As I mentioned in my blog post from 31 October big storms like Sandy are usually followed by a short period of extreme birding excitement. In fact, many unusual and out of place birds showed up all cross the northeast part of North America in the week following the storm. Perhaps the most unusual of these was a Pterodroma petrel found under a mailbox in the middle of Pennsylvania. It was taken to a animal rehab center but died shortly there after. Pterodroma petrels are notoriously difficult to identify in the field and apparently they are difficult to identify in the hand as there is still some question as to which species of petrel this is.
Unfortunately I was unable to get out and see any of the storm related rarities. Instead, I lived vicariously through the email posting of others. One strange thing that I noticed after Sandy was concerning, not a seabird, but Golden Eagles. Most of the hawk migration monitoring sites post their daily totals to the local list servers. After the storm most all of them experienced daily and seasonal all time record high numbers of Golden Eagles.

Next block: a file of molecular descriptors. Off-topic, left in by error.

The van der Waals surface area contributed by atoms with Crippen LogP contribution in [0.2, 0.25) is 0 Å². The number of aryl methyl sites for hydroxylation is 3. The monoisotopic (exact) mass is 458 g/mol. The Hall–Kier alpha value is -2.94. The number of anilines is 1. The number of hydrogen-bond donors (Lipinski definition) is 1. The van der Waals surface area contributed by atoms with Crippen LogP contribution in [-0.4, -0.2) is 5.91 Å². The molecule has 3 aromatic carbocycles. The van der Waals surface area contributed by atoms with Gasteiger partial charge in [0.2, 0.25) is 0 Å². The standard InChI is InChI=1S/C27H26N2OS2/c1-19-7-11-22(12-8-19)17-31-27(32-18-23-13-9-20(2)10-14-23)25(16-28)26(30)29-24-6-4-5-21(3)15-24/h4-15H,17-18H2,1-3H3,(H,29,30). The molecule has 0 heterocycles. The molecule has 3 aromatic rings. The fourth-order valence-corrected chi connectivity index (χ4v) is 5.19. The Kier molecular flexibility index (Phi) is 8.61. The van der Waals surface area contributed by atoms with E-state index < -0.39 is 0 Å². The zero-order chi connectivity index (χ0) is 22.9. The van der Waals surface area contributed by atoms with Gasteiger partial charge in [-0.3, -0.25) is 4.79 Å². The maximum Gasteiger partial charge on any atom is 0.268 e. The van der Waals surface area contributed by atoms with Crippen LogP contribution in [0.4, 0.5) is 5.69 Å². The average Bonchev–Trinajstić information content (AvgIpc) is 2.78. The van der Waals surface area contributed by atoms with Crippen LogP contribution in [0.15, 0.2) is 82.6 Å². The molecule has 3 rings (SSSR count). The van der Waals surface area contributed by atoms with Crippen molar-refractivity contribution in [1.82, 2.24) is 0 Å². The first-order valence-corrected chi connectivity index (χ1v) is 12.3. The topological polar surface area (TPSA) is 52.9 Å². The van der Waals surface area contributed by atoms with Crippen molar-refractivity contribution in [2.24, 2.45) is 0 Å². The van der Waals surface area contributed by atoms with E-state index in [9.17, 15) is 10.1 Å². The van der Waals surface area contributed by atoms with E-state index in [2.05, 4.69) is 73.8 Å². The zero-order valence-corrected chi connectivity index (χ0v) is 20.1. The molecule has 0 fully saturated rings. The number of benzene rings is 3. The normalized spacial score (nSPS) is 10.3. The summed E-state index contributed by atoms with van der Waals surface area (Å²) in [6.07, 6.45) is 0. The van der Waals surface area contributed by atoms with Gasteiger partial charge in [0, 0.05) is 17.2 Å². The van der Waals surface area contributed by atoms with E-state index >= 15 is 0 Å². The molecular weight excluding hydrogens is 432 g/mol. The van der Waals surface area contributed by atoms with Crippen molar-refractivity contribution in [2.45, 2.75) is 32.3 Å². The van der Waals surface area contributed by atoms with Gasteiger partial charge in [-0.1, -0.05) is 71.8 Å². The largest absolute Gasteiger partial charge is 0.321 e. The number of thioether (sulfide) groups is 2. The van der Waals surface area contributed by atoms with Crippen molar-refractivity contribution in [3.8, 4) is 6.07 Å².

Below are the numbers from the monitoring sites in the mountains. The coastal and piedmont sites didn’t see an unusual change in Golden Eagle numbers. I have often wondered about the winter distribution of Golden Eagles on the east coast. We have a fair number of them pass through in migration, as shown below. However south of here, observations are few and far between. My guess is that they stay in the mountains spread out over a large geographic area where there are fewer birders in winter. Whatever they do in winter the numbers below are exciting to see!